Congress is concerned about North Carolina and gives further consideration to the Articles of Confederation. Recent arrivals Samuel Huntington and Francis Hopkins are overwhelmed, and John Witherspoon defends “the absolute necessity of union.”
Journals of the Continental Congress [Edited]
Resolved, That the committee for providing medicines be directed to provide, and send forward, such a quantity of medicines as may be necessary for the Hospital in the northern army and the southern department.
The Board of War brought in a report, which was considered and resolved: five tons of musket powder be sent immediately to General Washington at New York:
That the commissary general be directed to furnish with rations, and the deputy pay master general, in Massachusetts, pay any militia, which the general assembly of that state shall call to replace the continental troops.
The committee appointed to enquire into the causes of the miscarriages in Canada, brought in another report which was considered.
Resolved, that Colonel Nicholson, who is said to have deserted his command in Quebec, and left the party to shift for themselves, be submitted to a court of enquiry:
That Colonel Easton’s petition be referred to the Board of Treasury.
The committee appointed to take into consideration the state of North Carolina, brought in their report, which was taken into consideration:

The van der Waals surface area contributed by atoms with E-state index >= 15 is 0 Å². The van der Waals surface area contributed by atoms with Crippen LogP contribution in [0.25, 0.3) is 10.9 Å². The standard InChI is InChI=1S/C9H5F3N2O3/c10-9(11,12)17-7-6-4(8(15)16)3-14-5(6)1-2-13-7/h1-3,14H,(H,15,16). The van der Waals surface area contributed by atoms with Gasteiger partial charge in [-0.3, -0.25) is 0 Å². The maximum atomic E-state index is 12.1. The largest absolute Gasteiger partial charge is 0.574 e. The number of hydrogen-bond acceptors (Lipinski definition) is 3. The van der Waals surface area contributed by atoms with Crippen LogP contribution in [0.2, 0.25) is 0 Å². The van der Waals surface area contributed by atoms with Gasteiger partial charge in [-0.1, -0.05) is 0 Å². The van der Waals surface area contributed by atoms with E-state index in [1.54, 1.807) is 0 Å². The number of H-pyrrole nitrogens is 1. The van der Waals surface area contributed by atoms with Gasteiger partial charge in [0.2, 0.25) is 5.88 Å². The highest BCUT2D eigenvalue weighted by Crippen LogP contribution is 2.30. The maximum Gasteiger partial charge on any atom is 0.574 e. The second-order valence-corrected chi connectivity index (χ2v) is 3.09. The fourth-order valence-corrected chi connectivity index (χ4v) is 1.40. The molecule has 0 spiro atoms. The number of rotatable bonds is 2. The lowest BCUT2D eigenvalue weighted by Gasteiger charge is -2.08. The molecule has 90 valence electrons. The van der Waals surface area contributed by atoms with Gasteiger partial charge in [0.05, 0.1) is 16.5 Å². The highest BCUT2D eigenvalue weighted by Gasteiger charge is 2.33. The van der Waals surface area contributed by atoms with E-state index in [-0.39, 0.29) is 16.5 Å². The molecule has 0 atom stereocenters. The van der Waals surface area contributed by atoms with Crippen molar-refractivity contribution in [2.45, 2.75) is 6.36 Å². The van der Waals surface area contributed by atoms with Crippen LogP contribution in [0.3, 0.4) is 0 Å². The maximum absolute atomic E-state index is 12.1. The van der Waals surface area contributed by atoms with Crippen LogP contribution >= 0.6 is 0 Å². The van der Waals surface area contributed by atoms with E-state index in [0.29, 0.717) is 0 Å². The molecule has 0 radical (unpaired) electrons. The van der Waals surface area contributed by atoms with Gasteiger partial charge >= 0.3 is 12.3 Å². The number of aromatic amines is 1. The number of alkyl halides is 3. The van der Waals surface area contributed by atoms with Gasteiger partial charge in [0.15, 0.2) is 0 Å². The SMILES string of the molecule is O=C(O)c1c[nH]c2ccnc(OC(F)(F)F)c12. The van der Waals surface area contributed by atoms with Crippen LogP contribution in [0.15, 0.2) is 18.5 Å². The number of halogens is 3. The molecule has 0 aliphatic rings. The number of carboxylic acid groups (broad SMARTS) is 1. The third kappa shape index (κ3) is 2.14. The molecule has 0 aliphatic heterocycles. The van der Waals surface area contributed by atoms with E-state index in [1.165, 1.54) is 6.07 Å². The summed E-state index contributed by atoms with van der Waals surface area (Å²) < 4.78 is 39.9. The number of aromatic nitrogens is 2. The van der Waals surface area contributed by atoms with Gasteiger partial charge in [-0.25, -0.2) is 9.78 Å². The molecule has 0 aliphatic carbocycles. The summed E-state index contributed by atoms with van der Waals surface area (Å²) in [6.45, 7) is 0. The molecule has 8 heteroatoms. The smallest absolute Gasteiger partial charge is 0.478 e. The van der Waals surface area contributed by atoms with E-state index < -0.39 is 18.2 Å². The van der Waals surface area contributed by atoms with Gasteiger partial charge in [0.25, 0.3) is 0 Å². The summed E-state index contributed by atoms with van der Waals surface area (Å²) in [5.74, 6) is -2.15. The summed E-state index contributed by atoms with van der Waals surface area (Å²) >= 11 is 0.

Resolved, That four tons of gun powder and six four pounders, or such others as can be procured, be immediately sent to North Carolina. And that the troops raised there be part of the continental service.
Resolved, That an order be drawn on the treasurers in favor of Colonel James Easton and Monsieur St. Martin.
The Congress resolved itself into a committee of the whole, to take into further consideration The Articles of Confederation; and, after some time, John Morton reported, that the committee, had not come to a conclusion,
Resolved, That this Congress will, tomorrow, again resolve itself into a committee of the whole, to take into their farther consideration the articles of confederation.
Adjourned to 9 o’Clock tomorrow.
Samuel Huntington to Jabez Huntington
The Congress are crowded with business & the Heat at this Season in this City is much more Tedious than I ever experienced in Connecticut.
Francis Hopkinson to Samuel Stringer Coale
New Jersey hath thought proper to honor me with a Part of their Delegation in Congress…. The Service is indeed very severe, as we have a vast deal of Business of the first Importance to go through: but if my poor Abilities can be of the least Service to my Country in this her Day of Trial I shall not complain of the Hardship of the Task….
John Witherspoon’s Speech in Congress
The absolute necessity of union to the vigor and success of those measures on which we are already entered, is felt and confessed by every one of us, without exception; so far, indeed, that those who have expressed their fears or suspicions of the existing confederacy proving abortive, have yet agreed in saying that there must and shall be a confederacy for the purposes of, and till the finishing of this war. So far it is well; and so far it is pleasing to hear them express their sentiments.